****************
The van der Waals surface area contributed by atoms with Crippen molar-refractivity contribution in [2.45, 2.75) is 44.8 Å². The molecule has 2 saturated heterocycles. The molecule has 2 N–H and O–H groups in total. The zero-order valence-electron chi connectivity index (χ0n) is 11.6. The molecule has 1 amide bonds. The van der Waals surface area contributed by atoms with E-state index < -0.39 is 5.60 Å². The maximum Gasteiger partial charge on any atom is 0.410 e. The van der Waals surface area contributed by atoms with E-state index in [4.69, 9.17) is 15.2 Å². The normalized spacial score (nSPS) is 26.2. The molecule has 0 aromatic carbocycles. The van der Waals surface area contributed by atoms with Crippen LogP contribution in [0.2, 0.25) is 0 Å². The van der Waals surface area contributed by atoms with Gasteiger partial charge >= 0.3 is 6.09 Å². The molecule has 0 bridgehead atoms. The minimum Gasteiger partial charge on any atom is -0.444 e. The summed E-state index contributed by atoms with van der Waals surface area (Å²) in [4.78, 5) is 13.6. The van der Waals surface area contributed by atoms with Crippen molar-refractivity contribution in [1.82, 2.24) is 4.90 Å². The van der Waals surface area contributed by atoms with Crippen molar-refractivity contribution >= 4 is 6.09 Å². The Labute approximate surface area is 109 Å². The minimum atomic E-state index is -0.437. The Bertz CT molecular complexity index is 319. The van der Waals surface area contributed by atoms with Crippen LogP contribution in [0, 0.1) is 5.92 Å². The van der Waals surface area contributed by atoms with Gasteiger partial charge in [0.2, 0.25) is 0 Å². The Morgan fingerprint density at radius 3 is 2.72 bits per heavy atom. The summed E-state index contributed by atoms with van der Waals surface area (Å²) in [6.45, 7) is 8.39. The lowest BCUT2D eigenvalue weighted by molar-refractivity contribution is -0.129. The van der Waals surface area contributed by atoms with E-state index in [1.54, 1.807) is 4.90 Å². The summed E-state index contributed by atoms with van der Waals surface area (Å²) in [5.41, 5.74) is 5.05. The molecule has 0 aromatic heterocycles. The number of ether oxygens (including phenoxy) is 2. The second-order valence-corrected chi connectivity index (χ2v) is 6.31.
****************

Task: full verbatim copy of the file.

The van der Waals surface area contributed by atoms with Crippen molar-refractivity contribution in [2.45, 2.75) is 44.8 Å². The molecule has 2 saturated heterocycles. The molecule has 2 N–H and O–H groups in total. The zero-order valence-electron chi connectivity index (χ0n) is 11.6. The molecule has 1 amide bonds. The van der Waals surface area contributed by atoms with E-state index < -0.39 is 5.60 Å². The maximum Gasteiger partial charge on any atom is 0.410 e. The van der Waals surface area contributed by atoms with E-state index in [4.69, 9.17) is 15.2 Å². The normalized spacial score (nSPS) is 26.2. The molecule has 0 aromatic carbocycles. The van der Waals surface area contributed by atoms with Crippen LogP contribution in [0.2, 0.25) is 0 Å². The van der Waals surface area contributed by atoms with Gasteiger partial charge >= 0.3 is 6.09 Å². The molecule has 0 bridgehead atoms. The minimum Gasteiger partial charge on any atom is -0.444 e. The summed E-state index contributed by atoms with van der Waals surface area (Å²) in [4.78, 5) is 13.6. The van der Waals surface area contributed by atoms with Crippen molar-refractivity contribution in [1.82, 2.24) is 4.90 Å². The van der Waals surface area contributed by atoms with Crippen molar-refractivity contribution >= 4 is 6.09 Å². The Labute approximate surface area is 109 Å². The minimum atomic E-state index is -0.437. The Bertz CT molecular complexity index is 319. The van der Waals surface area contributed by atoms with Crippen LogP contribution in [0, 0.1) is 5.92 Å². The van der Waals surface area contributed by atoms with Gasteiger partial charge in [0.2, 0.25) is 0 Å². The Morgan fingerprint density at radius 3 is 2.72 bits per heavy atom. The summed E-state index contributed by atoms with van der Waals surface area (Å²) in [6.45, 7) is 8.39. The lowest BCUT2D eigenvalue weighted by molar-refractivity contribution is -0.129. The van der Waals surface area contributed by atoms with E-state index in [1.54, 1.807) is 4.90 Å². The summed E-state index contributed by atoms with van der Waals surface area (Å²) in [5.41, 5.74) is 5.05. The molecule has 0 aromatic heterocycles. The number of ether oxygens (including phenoxy) is 2. The second-order valence-corrected chi connectivity index (χ2v) is 6.31.